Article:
At first glance, the list of demands of the End Fossil LU/TUD studentes (Leiden University and TU Delft) for the Executive Board seems clear and straightforward. But anyone thinking more deeply about the three points will see that, from the perspective of TU Delft, some of the demands are complicated. This also transpired at a meeting between the pressure group and Vice-Rector Rob Mudde.
How the students ended up at the table with the Executive Board is also worth mentioning. One day earlier they held a lunch lecture where they discussed the activities that they should undertake to force a meeting. Recently, kindred spirits had occupied Erasmus University and TU Eindhoven. What was needed at TU Delft to be heard? “You can just make an appointment,” responded Communications Director Joost Ravoo, who came to listen, drily. The appointment came the very next day.
The five students had prepared themselves well. They handed over a list of demands to Mudde and explained it calmly. The demands are listed in an online petition. The first point – ‘stop fossil subsidies and spend that money on education and research’ – is actually targetted at the Government and not at TU Delft and could be skipped.
After the students’ explanation, Mudde jumped straight to the third point, avoiding tricky point two about breaking ties with the fossil fuel industry. Point three demands TU Delft to be ‘a leader in dealing with the climate crisis’. This is already the case, said Mudde, summing up a long list of initiatives that TU Delft is working on.
‘We will not cut all ties with the fossil fuel industry’
Among them were the Green TU Delft student teams, holding the Energy Challenge, the appointment and activities of Professor of Sustainability Andy van den Dobbelsteen, the pledge to put EUR 100 million into a CO2 neutral campus, and the development of bachelor and master degree programmes on subjects such as the climate and the energy transition. “These will help us supply a new type of engineer from 2030 onwards,” said Mudde.
The students admitted that TU Delft is doing a lot. “But there is more potential. Take the Green student teams. At the moment they only have an advisory role. Give them a stronger position in the decision-making process.” The students want climate education to be a standard part of all curricula. Mudde promised to investigate this, although he did point out that his influence is limited. “I cannot impose this from above. So it may not happen.”
After a student deftly steered the discussion to their main demand (End Fossil), Mudde became adamant. “We will not cut all ties with the fossil fuel industry. We are working with these companies to speed up the energy transition together.” What then followed was a discussion in which Mudde emphasised that TU Delft and society need fossil fuel companies to bring about the energy transition. The students tried to entice him to make a statement about the moral problem of this for a university that preaches climate action.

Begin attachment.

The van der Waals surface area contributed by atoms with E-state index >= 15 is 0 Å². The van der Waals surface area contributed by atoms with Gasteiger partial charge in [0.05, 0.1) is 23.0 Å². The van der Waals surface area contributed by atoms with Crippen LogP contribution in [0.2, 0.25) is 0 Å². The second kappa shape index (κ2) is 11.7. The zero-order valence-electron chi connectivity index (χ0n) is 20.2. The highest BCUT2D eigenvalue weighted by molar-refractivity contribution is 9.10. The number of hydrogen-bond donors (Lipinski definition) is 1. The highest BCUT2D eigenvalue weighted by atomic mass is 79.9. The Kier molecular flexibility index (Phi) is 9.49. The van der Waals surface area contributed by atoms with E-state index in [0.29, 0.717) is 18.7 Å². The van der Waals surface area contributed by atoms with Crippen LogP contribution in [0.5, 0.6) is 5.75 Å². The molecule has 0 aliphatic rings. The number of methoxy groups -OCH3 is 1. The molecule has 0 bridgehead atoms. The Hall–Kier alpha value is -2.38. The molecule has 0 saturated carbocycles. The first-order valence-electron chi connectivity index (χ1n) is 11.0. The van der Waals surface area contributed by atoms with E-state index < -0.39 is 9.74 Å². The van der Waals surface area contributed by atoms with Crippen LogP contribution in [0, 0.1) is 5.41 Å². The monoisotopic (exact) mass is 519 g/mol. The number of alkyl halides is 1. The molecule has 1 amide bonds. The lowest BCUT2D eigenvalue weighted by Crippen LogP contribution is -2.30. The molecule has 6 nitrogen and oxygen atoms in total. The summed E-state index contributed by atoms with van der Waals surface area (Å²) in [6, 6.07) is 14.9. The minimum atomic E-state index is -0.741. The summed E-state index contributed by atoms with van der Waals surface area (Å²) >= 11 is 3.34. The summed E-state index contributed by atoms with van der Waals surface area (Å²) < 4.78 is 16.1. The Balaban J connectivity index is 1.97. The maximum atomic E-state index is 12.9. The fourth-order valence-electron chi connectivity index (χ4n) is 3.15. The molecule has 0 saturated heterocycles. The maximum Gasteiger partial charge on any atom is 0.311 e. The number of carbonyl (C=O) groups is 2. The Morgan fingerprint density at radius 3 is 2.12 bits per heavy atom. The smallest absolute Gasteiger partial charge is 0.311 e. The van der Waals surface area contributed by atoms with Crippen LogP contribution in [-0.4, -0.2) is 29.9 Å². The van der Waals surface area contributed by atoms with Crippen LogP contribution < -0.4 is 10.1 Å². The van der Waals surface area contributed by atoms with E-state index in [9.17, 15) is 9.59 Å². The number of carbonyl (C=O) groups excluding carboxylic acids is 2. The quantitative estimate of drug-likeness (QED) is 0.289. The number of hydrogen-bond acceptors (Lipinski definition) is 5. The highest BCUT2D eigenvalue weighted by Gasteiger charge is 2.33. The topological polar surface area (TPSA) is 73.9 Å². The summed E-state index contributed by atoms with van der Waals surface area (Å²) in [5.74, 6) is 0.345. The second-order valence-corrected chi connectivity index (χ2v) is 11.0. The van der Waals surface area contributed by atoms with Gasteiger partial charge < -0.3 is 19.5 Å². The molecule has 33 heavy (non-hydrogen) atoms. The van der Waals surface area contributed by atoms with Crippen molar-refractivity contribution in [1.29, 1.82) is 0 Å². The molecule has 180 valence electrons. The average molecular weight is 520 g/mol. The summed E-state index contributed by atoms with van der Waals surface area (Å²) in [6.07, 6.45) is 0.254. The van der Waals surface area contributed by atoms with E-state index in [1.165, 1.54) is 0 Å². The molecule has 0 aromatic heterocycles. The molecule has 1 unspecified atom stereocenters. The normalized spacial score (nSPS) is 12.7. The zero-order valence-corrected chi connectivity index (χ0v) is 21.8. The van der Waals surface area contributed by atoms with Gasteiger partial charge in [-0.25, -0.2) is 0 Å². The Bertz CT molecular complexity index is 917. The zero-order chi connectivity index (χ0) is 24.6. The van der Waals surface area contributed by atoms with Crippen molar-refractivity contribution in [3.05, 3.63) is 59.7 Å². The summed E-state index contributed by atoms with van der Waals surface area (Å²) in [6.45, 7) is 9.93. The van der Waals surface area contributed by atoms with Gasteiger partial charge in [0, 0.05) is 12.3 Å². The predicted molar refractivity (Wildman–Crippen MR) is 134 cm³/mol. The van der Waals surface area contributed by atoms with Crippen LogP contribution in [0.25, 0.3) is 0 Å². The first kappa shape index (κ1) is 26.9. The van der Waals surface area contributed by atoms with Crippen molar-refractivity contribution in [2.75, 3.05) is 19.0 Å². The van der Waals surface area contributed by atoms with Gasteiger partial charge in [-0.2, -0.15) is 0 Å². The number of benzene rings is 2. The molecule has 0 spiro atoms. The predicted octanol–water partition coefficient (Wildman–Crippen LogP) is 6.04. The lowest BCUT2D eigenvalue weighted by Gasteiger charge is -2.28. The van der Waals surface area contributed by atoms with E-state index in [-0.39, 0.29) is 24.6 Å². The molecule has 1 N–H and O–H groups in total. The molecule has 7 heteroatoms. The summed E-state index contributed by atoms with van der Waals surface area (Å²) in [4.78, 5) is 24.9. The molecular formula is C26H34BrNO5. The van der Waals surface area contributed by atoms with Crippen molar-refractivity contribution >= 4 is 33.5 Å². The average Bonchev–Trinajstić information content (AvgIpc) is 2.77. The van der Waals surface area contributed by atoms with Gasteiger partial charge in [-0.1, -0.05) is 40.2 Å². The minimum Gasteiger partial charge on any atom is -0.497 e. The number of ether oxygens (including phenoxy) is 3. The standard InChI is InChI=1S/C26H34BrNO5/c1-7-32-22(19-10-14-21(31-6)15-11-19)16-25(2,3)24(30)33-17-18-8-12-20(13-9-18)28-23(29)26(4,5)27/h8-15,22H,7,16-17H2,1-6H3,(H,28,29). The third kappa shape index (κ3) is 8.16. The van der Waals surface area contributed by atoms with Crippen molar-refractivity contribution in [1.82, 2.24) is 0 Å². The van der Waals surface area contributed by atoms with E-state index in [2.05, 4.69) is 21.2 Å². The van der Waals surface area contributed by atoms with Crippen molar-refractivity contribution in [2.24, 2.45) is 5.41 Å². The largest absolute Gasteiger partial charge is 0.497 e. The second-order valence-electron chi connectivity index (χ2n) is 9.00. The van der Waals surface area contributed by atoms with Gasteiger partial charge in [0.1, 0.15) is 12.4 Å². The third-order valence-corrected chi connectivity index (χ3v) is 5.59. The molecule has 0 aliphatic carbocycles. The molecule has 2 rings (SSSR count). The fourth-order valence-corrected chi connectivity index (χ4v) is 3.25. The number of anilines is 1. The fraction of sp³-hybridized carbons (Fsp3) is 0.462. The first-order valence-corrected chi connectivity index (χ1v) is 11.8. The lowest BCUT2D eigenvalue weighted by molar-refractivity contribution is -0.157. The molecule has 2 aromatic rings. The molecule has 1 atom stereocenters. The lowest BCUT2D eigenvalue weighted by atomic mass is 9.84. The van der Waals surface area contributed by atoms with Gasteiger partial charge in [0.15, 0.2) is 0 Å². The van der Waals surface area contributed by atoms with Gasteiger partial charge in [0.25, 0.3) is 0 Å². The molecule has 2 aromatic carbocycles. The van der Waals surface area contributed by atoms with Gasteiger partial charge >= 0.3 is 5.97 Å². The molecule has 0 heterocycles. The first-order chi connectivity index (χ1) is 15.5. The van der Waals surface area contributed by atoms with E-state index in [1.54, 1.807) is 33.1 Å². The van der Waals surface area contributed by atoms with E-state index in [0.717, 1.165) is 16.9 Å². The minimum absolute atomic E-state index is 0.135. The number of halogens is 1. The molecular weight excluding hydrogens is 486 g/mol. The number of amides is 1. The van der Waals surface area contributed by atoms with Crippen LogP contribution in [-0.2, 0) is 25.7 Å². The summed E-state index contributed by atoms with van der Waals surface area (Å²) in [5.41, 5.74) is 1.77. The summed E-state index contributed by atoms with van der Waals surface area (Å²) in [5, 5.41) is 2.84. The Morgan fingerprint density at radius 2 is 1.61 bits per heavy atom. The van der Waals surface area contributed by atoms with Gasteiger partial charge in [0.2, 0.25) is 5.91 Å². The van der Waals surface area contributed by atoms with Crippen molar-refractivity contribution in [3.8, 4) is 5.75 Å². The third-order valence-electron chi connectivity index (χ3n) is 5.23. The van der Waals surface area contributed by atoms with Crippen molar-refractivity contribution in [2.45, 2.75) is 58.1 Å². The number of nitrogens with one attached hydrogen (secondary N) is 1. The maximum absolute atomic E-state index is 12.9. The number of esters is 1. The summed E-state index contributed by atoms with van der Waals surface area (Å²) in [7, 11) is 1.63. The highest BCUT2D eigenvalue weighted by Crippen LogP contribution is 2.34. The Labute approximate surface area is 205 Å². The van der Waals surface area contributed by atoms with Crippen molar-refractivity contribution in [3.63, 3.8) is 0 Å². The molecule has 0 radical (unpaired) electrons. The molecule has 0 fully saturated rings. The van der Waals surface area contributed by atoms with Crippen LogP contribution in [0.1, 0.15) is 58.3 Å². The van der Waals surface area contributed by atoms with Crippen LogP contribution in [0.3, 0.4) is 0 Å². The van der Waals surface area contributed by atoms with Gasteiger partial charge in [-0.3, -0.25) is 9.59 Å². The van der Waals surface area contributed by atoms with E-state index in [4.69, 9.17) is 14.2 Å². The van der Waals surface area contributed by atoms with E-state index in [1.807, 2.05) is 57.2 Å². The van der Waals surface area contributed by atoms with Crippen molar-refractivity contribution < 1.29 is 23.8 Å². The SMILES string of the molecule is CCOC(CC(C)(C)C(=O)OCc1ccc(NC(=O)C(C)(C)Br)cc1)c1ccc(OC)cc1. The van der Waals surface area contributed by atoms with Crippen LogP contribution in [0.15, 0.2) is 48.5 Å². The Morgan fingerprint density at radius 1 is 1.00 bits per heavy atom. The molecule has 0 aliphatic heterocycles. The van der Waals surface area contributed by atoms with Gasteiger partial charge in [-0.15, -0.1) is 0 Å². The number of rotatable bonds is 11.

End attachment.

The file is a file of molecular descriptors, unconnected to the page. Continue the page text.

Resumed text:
'Fossil fuel companies are working against the energy transition’
As an example, Mudde pointed to the e-Refinery in which TU Delft is working with partners such as Shell to try to bring about an energy transition in the energy guzzling chemical industry. “This is how we will move away from fossil dependence.” But the students believe that the problem is both wider and more fundamental. “The underlying assumption is that we are in an energy transition. This is not the case. Fossil fuel companies are working against this.” The students pointed out the anti-scientific history of oil and gas companies and to their investments that are almost all about mining for more oil and gas and not about green initiatives. Projects like e-Refinery keep this industry going, the students believe, so that they can give themselves a green image. “We legitimise them to continue with business as usual. This is a liability for TU Delft. It is about moral credibility.”
The students believe that TU Delft and all other universities must stop accepting money from the fossil fuel industry, and must ask the Government and other bodies like pension funds for more research funding. Mudde does not believe that this will happen. “That will never work. Furthermore, we need the fossil fuel companies to scale up the energy transition. And we use our contacts to steer these companies away from bad practices.”
Mudde is interested in looking into some of the demands though. He said that he would contact TU Eindhoven, that has recently agreed to transparency about the financial streams from fossil fuel companies to the University. He is also prepared to look at another of the students’ demands, that of banning fossil fuel companies from recruitment events such as the Delftse Bedrijvendagen. “I do not know if it is possible, but I will discuss it with the organisation.” A new meeting between End Fossil and TU Delft will be held in January.
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